(67a) Interactions of Engineered Nanomaterials with the Cell Plasma Membrane | AIChE

(67a) Interactions of Engineered Nanomaterials with the Cell Plasma Membrane


Farnoud, A. M. - Presenter, Ohio University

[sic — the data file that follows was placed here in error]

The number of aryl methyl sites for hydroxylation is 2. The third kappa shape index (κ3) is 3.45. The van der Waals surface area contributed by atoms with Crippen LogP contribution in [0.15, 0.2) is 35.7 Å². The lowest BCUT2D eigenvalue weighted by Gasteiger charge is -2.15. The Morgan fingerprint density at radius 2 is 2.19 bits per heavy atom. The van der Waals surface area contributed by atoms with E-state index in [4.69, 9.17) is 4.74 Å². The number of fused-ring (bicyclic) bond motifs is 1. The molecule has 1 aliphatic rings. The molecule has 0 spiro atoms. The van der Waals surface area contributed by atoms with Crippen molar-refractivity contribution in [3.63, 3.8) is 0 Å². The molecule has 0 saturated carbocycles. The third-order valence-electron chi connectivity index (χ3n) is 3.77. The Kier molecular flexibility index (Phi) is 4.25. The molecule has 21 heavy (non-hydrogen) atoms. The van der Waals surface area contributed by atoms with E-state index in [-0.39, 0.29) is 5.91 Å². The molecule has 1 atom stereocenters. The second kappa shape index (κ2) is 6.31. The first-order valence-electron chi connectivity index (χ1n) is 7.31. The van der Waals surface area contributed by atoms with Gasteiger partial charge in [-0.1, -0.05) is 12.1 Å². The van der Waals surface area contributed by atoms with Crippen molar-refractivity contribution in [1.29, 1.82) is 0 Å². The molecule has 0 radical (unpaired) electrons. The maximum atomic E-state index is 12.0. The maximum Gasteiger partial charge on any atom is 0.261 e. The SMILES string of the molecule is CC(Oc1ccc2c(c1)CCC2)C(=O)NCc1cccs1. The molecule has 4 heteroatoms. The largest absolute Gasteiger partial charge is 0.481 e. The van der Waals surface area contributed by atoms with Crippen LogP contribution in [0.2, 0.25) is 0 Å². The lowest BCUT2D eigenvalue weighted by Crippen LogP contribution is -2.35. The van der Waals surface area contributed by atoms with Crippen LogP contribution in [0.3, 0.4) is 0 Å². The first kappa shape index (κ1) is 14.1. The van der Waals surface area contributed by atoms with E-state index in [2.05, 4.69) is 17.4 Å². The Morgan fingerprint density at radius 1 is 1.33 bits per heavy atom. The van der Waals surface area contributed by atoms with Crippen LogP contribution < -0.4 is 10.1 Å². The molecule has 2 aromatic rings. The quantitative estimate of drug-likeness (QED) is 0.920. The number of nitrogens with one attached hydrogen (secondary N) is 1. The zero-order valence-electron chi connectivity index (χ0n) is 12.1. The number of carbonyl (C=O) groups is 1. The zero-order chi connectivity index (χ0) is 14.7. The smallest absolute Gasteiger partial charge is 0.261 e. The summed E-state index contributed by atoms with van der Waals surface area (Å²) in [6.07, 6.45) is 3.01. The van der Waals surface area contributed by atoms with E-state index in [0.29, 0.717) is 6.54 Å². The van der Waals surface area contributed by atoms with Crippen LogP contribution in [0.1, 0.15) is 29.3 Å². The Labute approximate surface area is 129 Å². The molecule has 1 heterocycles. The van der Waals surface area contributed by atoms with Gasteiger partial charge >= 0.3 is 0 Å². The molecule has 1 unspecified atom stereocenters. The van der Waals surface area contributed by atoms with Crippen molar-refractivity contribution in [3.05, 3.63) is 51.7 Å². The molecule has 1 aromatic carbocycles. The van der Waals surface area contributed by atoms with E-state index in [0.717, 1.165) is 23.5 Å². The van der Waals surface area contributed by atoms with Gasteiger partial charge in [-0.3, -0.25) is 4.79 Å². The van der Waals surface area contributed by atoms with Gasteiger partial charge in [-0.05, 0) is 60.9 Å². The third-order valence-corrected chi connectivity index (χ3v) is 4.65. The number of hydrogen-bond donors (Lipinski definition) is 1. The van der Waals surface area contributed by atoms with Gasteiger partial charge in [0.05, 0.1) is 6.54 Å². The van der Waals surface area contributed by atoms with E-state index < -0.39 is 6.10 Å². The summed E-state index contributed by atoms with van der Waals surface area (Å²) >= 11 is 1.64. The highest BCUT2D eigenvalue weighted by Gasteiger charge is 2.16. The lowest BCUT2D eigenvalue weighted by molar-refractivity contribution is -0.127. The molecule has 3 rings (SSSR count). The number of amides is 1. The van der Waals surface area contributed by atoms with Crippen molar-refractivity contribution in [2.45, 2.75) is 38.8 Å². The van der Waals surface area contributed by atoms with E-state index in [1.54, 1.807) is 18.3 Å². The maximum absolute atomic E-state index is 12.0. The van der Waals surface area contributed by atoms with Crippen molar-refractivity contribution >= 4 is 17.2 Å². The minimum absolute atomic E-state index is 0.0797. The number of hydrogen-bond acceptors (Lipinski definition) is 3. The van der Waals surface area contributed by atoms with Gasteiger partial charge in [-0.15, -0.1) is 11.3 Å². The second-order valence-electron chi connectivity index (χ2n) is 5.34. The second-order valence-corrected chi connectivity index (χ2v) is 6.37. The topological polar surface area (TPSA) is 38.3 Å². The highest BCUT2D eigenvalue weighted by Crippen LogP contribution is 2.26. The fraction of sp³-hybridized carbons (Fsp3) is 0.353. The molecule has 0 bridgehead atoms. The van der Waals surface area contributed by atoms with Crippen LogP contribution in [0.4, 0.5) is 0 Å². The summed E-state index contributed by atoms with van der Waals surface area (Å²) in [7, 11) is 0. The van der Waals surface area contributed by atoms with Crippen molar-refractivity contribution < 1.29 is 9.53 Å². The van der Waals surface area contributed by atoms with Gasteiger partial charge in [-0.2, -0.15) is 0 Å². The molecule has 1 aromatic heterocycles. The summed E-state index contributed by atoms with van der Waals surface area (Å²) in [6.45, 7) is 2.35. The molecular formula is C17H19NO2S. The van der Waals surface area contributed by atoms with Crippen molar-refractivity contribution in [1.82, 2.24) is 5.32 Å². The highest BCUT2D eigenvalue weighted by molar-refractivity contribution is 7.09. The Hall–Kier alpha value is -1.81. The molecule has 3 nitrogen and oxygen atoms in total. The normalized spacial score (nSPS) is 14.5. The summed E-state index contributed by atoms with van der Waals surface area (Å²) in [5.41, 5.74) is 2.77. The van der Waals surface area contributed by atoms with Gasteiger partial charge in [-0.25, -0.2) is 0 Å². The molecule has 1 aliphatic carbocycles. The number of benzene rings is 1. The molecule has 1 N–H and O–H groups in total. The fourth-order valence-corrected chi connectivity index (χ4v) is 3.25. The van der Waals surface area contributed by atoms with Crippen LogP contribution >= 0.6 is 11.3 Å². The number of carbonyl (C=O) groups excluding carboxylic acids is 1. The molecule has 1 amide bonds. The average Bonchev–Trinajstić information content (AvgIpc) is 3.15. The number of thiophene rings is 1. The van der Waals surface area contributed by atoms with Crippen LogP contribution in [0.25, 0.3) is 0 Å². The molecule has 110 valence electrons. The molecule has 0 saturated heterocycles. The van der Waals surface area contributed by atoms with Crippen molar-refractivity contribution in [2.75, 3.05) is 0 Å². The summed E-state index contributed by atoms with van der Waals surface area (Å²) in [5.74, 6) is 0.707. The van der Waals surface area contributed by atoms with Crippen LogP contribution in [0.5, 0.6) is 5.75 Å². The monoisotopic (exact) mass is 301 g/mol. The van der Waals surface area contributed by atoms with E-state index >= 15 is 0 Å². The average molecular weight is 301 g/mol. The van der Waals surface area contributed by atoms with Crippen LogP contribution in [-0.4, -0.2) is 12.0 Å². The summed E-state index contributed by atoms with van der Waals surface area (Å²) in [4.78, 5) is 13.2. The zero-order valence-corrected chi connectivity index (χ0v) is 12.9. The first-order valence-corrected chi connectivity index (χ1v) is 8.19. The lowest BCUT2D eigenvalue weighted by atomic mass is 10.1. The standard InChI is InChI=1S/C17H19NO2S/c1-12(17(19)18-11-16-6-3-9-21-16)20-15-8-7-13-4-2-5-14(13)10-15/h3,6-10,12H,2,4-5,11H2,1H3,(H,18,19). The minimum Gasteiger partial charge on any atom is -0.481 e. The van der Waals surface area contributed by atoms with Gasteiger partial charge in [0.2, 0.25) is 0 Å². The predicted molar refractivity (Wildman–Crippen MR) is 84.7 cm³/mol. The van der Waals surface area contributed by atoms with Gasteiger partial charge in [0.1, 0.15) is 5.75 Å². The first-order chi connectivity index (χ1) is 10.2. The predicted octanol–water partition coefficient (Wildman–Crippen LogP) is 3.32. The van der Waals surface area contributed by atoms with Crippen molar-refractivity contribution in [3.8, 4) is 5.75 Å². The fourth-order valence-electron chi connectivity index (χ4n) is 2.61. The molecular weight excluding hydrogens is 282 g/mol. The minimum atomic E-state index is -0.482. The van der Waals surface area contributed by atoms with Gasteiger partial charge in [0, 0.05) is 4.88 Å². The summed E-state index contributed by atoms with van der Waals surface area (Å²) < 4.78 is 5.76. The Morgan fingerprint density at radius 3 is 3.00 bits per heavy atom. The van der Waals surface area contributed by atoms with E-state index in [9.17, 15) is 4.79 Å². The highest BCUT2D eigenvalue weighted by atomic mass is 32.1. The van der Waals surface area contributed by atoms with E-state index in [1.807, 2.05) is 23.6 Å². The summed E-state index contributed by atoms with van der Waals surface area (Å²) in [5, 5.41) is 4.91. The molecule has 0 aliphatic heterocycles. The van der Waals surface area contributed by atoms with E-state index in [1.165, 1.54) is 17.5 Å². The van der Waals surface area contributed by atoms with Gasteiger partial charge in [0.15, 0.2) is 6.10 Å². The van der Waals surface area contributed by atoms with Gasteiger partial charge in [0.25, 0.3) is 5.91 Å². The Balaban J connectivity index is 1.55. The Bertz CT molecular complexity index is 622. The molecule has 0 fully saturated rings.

Most biomedical applications of nanotechnology require that engineered nanomaterials come into direct contact with mammalian cells. The cell plasma membrane, a lipid bilayer surrounding all cells, is the first cellular entity that interacts with incoming nanomaterials. Depending on dose, and nanoparticle and membrane properties, engineered nanomaterials are capable of disrupting the cell membrane, thereby causing cell toxicity. Due to the complex structure of the cell membrane, mechanistic research on nanoparticle-membrane interactions has primarily relied on membrane models. However, while a variety of nanoparticle properties have been examined, the structural complexities of the plasma membrane such as the compositional asymmetry of membrane leaflets and the presence of membrane domains have been overlooked. This has led to a lack of understanding on the mechanisms of nanoparticle-induced cell membrane damage. In this talk, I will discuss efforts in my group to develop membrane models that capture the complexities of the cell membrane and use these models to uncover the mechanisms by which nanomaterials disrupt membrane structure and integrity. These efforts demonstrate the important role of nanoparticle physicochemical properties and biomolecular corona, as well as membrane composition and biophysical properties in regulating nanoparticle-induced membrane damage. I will also provide an overview on our work on going beyond simple membrane models and utilizing live cells as the “model” to probe nanoparticle-membrane interactions.